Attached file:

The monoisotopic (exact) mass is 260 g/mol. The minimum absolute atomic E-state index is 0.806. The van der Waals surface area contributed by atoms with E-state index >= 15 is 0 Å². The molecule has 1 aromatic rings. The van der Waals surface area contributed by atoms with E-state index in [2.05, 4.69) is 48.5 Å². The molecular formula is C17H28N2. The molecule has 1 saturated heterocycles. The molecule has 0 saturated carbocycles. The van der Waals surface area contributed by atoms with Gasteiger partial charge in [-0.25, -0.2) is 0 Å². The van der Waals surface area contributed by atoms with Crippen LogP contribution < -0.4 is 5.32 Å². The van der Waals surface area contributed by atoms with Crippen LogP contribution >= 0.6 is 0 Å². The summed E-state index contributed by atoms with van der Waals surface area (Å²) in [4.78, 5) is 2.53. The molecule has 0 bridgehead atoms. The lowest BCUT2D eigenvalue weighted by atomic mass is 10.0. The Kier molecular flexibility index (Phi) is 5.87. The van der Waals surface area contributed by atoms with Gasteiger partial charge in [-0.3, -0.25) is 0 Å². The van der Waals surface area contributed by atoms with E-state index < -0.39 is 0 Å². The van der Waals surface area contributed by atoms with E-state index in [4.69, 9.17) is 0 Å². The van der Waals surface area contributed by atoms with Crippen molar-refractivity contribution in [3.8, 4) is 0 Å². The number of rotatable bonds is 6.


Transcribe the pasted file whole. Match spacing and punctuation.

The monoisotopic (exact) mass is 260 g/mol. The minimum absolute atomic E-state index is 0.806. The van der Waals surface area contributed by atoms with E-state index >= 15 is 0 Å². The molecule has 1 aromatic rings. The van der Waals surface area contributed by atoms with E-state index in [2.05, 4.69) is 48.5 Å². The molecular formula is C17H28N2. The molecule has 1 saturated heterocycles. The molecule has 0 saturated carbocycles. The van der Waals surface area contributed by atoms with Gasteiger partial charge in [-0.25, -0.2) is 0 Å². The van der Waals surface area contributed by atoms with Crippen LogP contribution < -0.4 is 5.32 Å². The van der Waals surface area contributed by atoms with Crippen LogP contribution >= 0.6 is 0 Å². The summed E-state index contributed by atoms with van der Waals surface area (Å²) in [4.78, 5) is 2.53. The molecule has 0 bridgehead atoms. The lowest BCUT2D eigenvalue weighted by atomic mass is 10.0. The Kier molecular flexibility index (Phi) is 5.87. The van der Waals surface area contributed by atoms with Gasteiger partial charge in [-0.3, -0.25) is 0 Å². The van der Waals surface area contributed by atoms with E-state index < -0.39 is 0 Å². The van der Waals surface area contributed by atoms with E-state index in [4.69, 9.17) is 0 Å². The van der Waals surface area contributed by atoms with Crippen molar-refractivity contribution in [3.8, 4) is 0 Å². The number of rotatable bonds is 6.